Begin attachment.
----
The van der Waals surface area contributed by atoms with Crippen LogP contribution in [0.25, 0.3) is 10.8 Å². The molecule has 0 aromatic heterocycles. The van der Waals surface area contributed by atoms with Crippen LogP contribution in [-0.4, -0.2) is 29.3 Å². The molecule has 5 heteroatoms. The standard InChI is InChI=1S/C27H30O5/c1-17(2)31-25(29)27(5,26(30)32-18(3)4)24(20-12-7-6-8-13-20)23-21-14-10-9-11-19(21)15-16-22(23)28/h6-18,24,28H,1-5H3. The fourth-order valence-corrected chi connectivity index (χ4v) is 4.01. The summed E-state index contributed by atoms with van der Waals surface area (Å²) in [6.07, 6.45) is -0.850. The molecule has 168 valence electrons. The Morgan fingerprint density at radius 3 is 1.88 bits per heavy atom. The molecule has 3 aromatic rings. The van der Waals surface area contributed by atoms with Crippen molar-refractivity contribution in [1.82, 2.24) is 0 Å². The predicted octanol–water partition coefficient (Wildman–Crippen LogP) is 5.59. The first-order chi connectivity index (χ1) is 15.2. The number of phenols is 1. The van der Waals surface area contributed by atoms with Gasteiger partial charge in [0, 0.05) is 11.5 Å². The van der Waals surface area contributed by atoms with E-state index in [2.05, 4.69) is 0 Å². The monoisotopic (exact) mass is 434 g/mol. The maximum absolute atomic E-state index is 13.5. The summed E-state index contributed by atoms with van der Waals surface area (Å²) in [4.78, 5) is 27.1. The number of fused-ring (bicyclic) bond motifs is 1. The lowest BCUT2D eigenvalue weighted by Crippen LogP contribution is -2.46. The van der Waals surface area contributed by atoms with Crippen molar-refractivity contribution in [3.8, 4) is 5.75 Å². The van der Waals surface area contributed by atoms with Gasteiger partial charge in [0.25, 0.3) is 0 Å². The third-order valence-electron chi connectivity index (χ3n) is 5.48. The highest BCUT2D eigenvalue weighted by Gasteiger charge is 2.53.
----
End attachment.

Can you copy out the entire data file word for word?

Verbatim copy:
The van der Waals surface area contributed by atoms with Crippen LogP contribution in [0.25, 0.3) is 10.8 Å². The molecule has 0 aromatic heterocycles. The van der Waals surface area contributed by atoms with Crippen LogP contribution in [-0.4, -0.2) is 29.3 Å². The molecule has 5 heteroatoms. The standard InChI is InChI=1S/C27H30O5/c1-17(2)31-25(29)27(5,26(30)32-18(3)4)24(20-12-7-6-8-13-20)23-21-14-10-9-11-19(21)15-16-22(23)28/h6-18,24,28H,1-5H3. The fourth-order valence-corrected chi connectivity index (χ4v) is 4.01. The summed E-state index contributed by atoms with van der Waals surface area (Å²) in [6.07, 6.45) is -0.850. The molecule has 168 valence electrons. The Morgan fingerprint density at radius 3 is 1.88 bits per heavy atom. The molecule has 3 aromatic rings. The van der Waals surface area contributed by atoms with Crippen molar-refractivity contribution in [1.82, 2.24) is 0 Å². The predicted octanol–water partition coefficient (Wildman–Crippen LogP) is 5.59. The first-order chi connectivity index (χ1) is 15.2. The number of phenols is 1. The van der Waals surface area contributed by atoms with Gasteiger partial charge in [0, 0.05) is 11.5 Å². The van der Waals surface area contributed by atoms with E-state index in [2.05, 4.69) is 0 Å². The monoisotopic (exact) mass is 434 g/mol. The maximum absolute atomic E-state index is 13.5. The summed E-state index contributed by atoms with van der Waals surface area (Å²) in [4.78, 5) is 27.1. The number of fused-ring (bicyclic) bond motifs is 1. The lowest BCUT2D eigenvalue weighted by Crippen LogP contribution is -2.46. The van der Waals surface area contributed by atoms with Crippen molar-refractivity contribution in [3.8, 4) is 5.75 Å². The van der Waals surface area contributed by atoms with Gasteiger partial charge in [0.25, 0.3) is 0 Å². The third-order valence-electron chi connectivity index (χ3n) is 5.48. The highest BCUT2D eigenvalue weighted by Gasteiger charge is 2.53.